Earlier in the week, Ms Gillard had expressed dismay at the disclosures in the Temby report, which revealed that her staff member's family had received millions of dollars from the union, whose members are among the most poorly paid in the country.

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Living costs rising? You’re dreaming

THE government statistician has a sobering message for Australians who think their personal rates of inflation far exceed the official rate of 1.2 per cent: they are likely much lower.
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Living cost indexes released yesterday by the Bureau of Statistics show that among so-called working families, average costs climbed just 0.7 per cent in the year to June. A year earlier they had been soaring at an annual rate of 4.5 per cent.

Driving down the rates of inflation actually experienced by working households have been dramatic slides in mortgage interest rates, more than enough to offset higher electricity and gas charges. Mortgage payments are about 50 per cent more important to household budgets than energy charges. The ABS includes them in its calculation of household living costs but not in its measure of inflation.

Households headed by aged pensioners and self-funded retirees also experienced extraordinarily low cost increases in the year to June, each also recording 0.7 per cent, roughly half the official inflation rate and the lowest increase since such costs were first calculated in 1999. Sharp falls in the price of food explain the divergence, food being more important in the budgets of retiree households than it is in the calculation of the consumer price index.

Only one type of household identified by the bureau experienced a cost increase above the official inflation rate. Households headed by ''government transfer recipients'', such as unemployed Australians on Newstart, experienced an annual cost increase of 1.3 per cent, slightly above the official inflation rate of 1.2 per cent that will be used to adjust their benefits, meaning they will be left further behind when their benefits are next adjusted in September.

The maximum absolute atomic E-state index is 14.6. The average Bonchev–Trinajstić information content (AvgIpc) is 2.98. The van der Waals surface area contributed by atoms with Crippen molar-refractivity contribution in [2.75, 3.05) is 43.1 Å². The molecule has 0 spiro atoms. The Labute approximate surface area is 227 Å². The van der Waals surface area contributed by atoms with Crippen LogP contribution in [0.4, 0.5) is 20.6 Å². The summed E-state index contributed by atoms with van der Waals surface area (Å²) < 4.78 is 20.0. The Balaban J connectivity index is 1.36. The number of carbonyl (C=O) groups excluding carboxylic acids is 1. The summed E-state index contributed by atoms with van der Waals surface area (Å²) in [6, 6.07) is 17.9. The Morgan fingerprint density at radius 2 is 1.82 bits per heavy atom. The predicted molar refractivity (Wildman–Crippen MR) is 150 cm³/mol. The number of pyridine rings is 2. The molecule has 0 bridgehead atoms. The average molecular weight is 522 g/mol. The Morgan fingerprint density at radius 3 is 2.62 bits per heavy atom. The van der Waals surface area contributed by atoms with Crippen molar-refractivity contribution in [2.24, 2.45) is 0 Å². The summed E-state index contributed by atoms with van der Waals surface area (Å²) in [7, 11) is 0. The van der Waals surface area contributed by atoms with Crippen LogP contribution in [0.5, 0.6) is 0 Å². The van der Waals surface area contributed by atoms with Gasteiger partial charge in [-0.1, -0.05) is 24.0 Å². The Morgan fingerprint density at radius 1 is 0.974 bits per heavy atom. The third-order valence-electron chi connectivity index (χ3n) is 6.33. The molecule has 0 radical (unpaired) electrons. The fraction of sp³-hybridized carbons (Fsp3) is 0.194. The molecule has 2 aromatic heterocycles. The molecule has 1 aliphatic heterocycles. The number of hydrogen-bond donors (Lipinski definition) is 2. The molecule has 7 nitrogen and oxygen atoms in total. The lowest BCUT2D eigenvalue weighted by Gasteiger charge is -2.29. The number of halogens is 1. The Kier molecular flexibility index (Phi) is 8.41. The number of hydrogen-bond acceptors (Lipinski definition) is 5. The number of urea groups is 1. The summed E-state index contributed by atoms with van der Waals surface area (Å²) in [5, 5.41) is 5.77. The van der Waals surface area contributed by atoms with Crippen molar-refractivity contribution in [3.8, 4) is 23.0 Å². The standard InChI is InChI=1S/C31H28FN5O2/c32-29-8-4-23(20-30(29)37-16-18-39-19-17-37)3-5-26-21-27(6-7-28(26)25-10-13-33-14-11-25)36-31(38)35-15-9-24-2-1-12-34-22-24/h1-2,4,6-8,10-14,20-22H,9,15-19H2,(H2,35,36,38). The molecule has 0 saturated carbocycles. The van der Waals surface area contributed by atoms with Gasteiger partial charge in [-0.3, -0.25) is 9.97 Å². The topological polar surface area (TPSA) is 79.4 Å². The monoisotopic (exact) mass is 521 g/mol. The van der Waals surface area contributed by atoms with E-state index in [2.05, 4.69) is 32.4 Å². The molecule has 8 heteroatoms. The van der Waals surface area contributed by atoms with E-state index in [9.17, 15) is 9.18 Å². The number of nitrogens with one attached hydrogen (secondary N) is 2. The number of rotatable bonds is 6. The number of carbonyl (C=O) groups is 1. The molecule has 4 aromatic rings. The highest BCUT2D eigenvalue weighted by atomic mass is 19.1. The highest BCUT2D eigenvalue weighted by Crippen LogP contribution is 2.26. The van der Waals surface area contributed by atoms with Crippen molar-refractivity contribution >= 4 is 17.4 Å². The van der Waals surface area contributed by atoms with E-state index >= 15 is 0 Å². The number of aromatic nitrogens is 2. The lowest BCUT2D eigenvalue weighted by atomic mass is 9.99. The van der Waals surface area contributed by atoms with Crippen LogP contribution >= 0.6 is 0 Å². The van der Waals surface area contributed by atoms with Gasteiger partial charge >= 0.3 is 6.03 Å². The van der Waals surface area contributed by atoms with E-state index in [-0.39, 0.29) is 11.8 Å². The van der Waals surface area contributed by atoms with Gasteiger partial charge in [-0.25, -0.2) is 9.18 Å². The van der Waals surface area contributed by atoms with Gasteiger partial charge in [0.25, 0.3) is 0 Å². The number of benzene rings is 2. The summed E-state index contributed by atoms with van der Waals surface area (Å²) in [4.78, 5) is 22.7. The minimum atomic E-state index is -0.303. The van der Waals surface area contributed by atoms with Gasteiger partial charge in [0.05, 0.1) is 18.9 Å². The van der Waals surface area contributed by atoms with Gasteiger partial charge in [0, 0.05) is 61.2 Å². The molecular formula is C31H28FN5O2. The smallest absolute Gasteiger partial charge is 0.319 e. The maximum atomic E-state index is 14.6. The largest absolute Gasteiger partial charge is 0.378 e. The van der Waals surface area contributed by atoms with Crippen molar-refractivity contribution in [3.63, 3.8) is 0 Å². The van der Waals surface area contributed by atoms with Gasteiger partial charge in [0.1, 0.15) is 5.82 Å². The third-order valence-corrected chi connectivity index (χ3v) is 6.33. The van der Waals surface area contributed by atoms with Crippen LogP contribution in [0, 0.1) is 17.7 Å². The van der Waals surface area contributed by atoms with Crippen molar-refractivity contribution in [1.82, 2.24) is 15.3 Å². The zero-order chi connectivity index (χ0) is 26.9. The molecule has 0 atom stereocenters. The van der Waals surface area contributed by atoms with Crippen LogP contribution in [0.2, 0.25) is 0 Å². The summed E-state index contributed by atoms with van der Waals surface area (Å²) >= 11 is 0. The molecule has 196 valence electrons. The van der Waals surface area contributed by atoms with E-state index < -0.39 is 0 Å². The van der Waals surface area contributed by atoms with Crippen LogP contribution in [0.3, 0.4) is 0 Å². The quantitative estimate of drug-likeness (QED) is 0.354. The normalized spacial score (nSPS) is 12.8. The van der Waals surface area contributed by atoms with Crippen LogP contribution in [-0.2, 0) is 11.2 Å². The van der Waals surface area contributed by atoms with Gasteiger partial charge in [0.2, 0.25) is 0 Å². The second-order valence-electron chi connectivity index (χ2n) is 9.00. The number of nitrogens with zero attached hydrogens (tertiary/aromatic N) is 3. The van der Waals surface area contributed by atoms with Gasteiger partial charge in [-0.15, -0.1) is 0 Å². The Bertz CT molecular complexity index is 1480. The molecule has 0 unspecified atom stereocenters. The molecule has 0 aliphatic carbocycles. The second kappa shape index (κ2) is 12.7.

Households headed by beneficiaries spend a greater proportion of their incomes on rent and alcohol and tobacco than other Australians, leaving them more exposed to strongly rising prices.

A spokesman for Treasurer Wayne Swan welcomed the bureau's calculations, saying they showed most Australians were experiencing very low rates of inflation. A family with a $300,000 mortgage was paying about $4000 per year less than when the Coalition was last in office.

Shadow treasurer Joe Hockey said the prices of essentials such as electricity, education, healthcare and rents were climbing strongly. ''All Australians use electricity,'' he said. ''Electricity prices are up more than 10 per cent over the past year, and up over 60 per cent since Labor came to power. This is before the carbon tax …''

The latest Melbourne Institute survey finds Australians expect inflation to jump to 3.3 per cent as a result of the carbon tax. The Reserve Bank expects the increase to be a one-off with no implications for interest rates.

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Cancer treatment ‘hijacking’ a fallacy: urologists

LEADING urologists have rejected claims that commercial interests are influencing the management of prostate cancer and say that over-treatment causing impotence and incontinence is being minimised.
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On Tuesday, Melbourne cancer specialist Ian Haines said prostate cancer treatment had been hijacked by commercial interests, causing many men to be ''over-diagnosed'' with low-risk disease that led them to have damaging surgery unnecessarily.

An Associate Professor of Medicine from Monash University, he said PSA (prostate specific antigen) tests and Gleason scores to diagnose and score prostate cancers were unreliable and he criticised the marketing of expensive robotic surgery, saying it was only marginally better than standard prostatectomy procedures.

Professor Tony Costello - the Melbourne urologist who pioneered robotic surgery for prostate cancer - yesterday described his comments as ''provocative'' and stood by prostate cancer tests for many men and robotic surgery for prostate removal.